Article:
CaptD, very well summarized.

I guess the only good news is that even though SCE and the CPUC committed gross criminal negligence with SONGS, at least they stopped short of another Three Mile Island and Fukushima, but they are about to bankrupt California because of the Power of Money Plutocracy/Oligarchy that has now taken over American Democracy. And we haven't been murdered by PG&E yet.

Getting much harder to find good news anymore after a week that began with the latest IPCC report, followed by the SCOTUS overthrow of American Democracy, and the CPUC/Brown betrayals continue.

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Don Bauder April 5, 2014 @ 8:42 a.m.

Anon92107: PG&E is getting away with murder over its negligence in the San Bruno explosion. Peevey and he CPUC have been supporting PG&E. Best, Don Bauder

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ImJustABill April 5, 2014 @ 5:15 a.m.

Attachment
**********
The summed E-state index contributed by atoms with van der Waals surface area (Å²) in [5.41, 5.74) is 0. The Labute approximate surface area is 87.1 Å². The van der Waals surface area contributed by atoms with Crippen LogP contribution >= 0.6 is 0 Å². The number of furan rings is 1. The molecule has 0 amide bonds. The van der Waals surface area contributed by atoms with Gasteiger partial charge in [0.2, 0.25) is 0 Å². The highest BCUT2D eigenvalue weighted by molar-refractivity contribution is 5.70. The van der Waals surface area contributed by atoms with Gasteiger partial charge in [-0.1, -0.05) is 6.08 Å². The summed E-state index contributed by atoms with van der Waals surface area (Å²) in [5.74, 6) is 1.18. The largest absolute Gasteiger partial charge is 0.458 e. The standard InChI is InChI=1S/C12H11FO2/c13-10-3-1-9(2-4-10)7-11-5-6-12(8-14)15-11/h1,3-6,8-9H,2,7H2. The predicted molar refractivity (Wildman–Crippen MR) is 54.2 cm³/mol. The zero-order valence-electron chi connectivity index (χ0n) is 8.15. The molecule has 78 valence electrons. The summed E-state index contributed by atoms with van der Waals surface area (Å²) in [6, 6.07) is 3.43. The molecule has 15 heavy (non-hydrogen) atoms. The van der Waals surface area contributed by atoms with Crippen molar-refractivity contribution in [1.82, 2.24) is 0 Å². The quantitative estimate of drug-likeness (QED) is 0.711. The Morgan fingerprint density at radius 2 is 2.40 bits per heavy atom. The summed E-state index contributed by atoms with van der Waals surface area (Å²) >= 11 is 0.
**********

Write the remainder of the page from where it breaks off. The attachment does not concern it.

That's a really good point. If corporations are people too, then can we put them in jail? Well, no - as you stated.

Ideally, laws should hold senior executives accountable for the wrongdoing of a corporation - but that really hasn't happened. Maybe there was some small shift in that direction with the Sarbannes-Oxley legislation but clearly it wasn't enough, or there would be a lot of GS and AIG executives rotting away in prison right now.

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Don Bauder April 5, 2014 @ 8:44 a.m.

ImJustABill: Yes, but Sarbanes-Oxley has been watered down, as have Dodd-Frank bank reforms following the 2007-2009 crash, when corrupt banks almost took us over the cliff into the abyss. Best, Don Bauder

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MURPHYJUNK April 5, 2014 @ 1:30 p.m.

start publishing the names, addresses and pictures of executives and see how fast they tow the line.

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Don Bauder April 5, 2014 @ 1:47 p.m.